Today may be the warmest Christmas Eve on record here in Northeast Ohio. It's 60 degrees and sunny. This is what I call a great day to take a hike. So you guessed it, Kelly and I took the boys on a hike.
After loading the boys up in the car and grabbing all of our gear, we arrived at the nearby hiking trail. Being Christmas Eve I didn't think that people would have time to go out and hike, but I was wrong. When Kelly and I pulled in there were 10-12 cars in the parking lot. Typically theres a max of 4-5. With all of the cars we decided to park farthest from the trail head towards the back of the parking lot.
Fast forwarding a few seconds, the boys had relieved themselves and we are walking through the parking lot to hit the trail. As we are walking a couple cars pull in and park. As we are approaching to pass by, one of the people in the car opened the door and out came a small white dog off leash heading right towards us. I instantly exclaim, "Please leash your dog!" Fortunately they were able to grab the dog rather quickly and leash it up. The reason why Kelly and I go to this trail is because there is a leash law in effect and we hope that people will follow it. So about 2 minutes later we are on the trail walking. As we are about to hit a corner that is somewhat blind, a dog appears - off leash with no owners in sight. The dog starts to approach us and once it gets within about 8 feet I had to spray her with spray shield. It was a pretty direct hit so it resulted in her retreat pretty quickly. This is a position that it really sucks to be put into. But had I not sprayed, things could've been worse. It could've turned into a dog fight resulting in multiple injuries to multiple dogs. There aren't many dogs who enjoy being approached by an off leash dog while on leash. Leashes can cause frustration and remove a dog's flight response option.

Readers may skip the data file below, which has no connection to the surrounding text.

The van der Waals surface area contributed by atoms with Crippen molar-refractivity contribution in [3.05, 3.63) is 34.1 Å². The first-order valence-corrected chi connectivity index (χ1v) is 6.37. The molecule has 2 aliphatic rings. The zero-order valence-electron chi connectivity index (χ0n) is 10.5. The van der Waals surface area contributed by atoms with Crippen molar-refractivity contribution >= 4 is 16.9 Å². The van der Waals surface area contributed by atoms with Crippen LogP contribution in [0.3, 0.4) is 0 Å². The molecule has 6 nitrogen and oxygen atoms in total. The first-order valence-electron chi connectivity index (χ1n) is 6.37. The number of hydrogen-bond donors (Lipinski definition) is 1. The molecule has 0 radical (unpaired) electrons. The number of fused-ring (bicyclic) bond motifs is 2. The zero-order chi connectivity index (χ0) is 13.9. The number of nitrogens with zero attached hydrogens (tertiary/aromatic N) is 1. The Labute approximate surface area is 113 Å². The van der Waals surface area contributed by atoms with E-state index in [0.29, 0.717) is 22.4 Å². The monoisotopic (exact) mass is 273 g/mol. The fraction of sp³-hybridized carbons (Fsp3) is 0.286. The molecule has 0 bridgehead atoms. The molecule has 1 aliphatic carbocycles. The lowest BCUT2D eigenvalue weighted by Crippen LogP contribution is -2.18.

In the end, the dog who was just being a dog was sprayed in the face. It could have all been avoided had the leash law been followed. I'm not writing this to publicly shame the dog's owners. This is being written because it's not fair to dog owners that have dogs that need space. Kelly and I have both put a ton of work into helping our dogs feel comfortable around new dogs. It only takes one bad experience for a dog to start being very uncomfortable around other dogs.
Leash laws are made for a reason. No one is perfect. Years ago I was hiking in a park on a trail where I never saw anyone. I had V off leash. V has a 95% recall out on the trail. Out of the blue someone appeared with two dogs. I called V and he didn't come to me. Instead of coming to me he went up to the investigate the other two dogs. I ran up there and nothing had happened between the dogs. I apologized at least ten times, grabbed him and walked passed her with him leashed up. To this day I feel bad about the situation and no longer do I let V off leash on hiking trails. Prior to that instance we had come across dogs while he was off leash and he ran on back to me no problem when I called. It can happen even if you think your dog will come back to you every time.
Please keep your dog on leash in dog friendly areas where it's the law to keep your dog leashed. Even if you think your dog will come every time. Believe me, there will be a time when your dog doesn't come when you ask. The other big reason is because of the other dog; not all dogs like being approached by other dogs. There are lots of dogs out there that are very afraid of other dogs and their people are working hard on building their dog's confidence. One instance of a dog running up to them could cause a huge setback. And finally, your dog could very easily be sprayed in the face with a deterrent. Let's all be on the same team and follow the rules so everyone can enjoy the outdoors without having to have the added worry of being approached by an off leash dog.